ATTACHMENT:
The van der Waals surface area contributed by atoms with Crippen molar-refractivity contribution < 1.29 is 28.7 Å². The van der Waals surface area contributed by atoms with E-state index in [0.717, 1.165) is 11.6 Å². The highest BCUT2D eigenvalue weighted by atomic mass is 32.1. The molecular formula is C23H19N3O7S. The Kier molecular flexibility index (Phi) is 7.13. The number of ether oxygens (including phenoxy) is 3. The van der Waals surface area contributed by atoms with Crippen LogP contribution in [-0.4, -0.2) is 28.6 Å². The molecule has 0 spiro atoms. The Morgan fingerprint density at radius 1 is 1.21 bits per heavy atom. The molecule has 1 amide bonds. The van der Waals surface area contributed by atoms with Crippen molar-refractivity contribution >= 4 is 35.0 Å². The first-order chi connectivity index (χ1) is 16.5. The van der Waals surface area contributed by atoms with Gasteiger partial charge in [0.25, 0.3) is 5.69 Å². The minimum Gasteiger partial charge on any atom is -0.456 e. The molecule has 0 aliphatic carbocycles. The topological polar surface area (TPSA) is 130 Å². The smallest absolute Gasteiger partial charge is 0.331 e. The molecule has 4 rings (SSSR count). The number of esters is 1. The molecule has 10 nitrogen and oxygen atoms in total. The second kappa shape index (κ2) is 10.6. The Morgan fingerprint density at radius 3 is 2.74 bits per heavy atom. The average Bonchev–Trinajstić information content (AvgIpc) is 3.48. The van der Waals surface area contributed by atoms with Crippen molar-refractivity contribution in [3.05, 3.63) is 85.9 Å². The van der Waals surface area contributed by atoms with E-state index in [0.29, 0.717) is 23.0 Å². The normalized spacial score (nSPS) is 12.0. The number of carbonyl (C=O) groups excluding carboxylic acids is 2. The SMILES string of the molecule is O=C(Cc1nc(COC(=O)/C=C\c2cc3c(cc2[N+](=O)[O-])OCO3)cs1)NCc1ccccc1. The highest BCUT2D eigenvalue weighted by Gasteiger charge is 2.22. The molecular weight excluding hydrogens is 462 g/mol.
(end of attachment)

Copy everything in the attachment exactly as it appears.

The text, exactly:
The van der Waals surface area contributed by atoms with Crippen molar-refractivity contribution < 1.29 is 28.7 Å². The van der Waals surface area contributed by atoms with E-state index in [0.717, 1.165) is 11.6 Å². The highest BCUT2D eigenvalue weighted by atomic mass is 32.1. The molecular formula is C23H19N3O7S. The Kier molecular flexibility index (Phi) is 7.13. The number of ether oxygens (including phenoxy) is 3. The van der Waals surface area contributed by atoms with Crippen LogP contribution in [-0.4, -0.2) is 28.6 Å². The molecule has 0 spiro atoms. The Morgan fingerprint density at radius 1 is 1.21 bits per heavy atom. The molecule has 1 amide bonds. The van der Waals surface area contributed by atoms with Crippen molar-refractivity contribution >= 4 is 35.0 Å². The first-order chi connectivity index (χ1) is 16.5. The van der Waals surface area contributed by atoms with Gasteiger partial charge in [0.25, 0.3) is 5.69 Å². The minimum Gasteiger partial charge on any atom is -0.456 e. The molecule has 0 aliphatic carbocycles. The topological polar surface area (TPSA) is 130 Å². The smallest absolute Gasteiger partial charge is 0.331 e. The molecule has 4 rings (SSSR count). The number of esters is 1. The molecule has 10 nitrogen and oxygen atoms in total. The second kappa shape index (κ2) is 10.6. The Morgan fingerprint density at radius 3 is 2.74 bits per heavy atom. The average Bonchev–Trinajstić information content (AvgIpc) is 3.48. The van der Waals surface area contributed by atoms with Crippen molar-refractivity contribution in [3.05, 3.63) is 85.9 Å². The van der Waals surface area contributed by atoms with E-state index in [0.29, 0.717) is 23.0 Å². The normalized spacial score (nSPS) is 12.0. The number of carbonyl (C=O) groups excluding carboxylic acids is 2. The SMILES string of the molecule is O=C(Cc1nc(COC(=O)/C=C\c2cc3c(cc2[N+](=O)[O-])OCO3)cs1)NCc1ccccc1. The highest BCUT2D eigenvalue weighted by Gasteiger charge is 2.22. The molecular weight excluding hydrogens is 462 g/mol.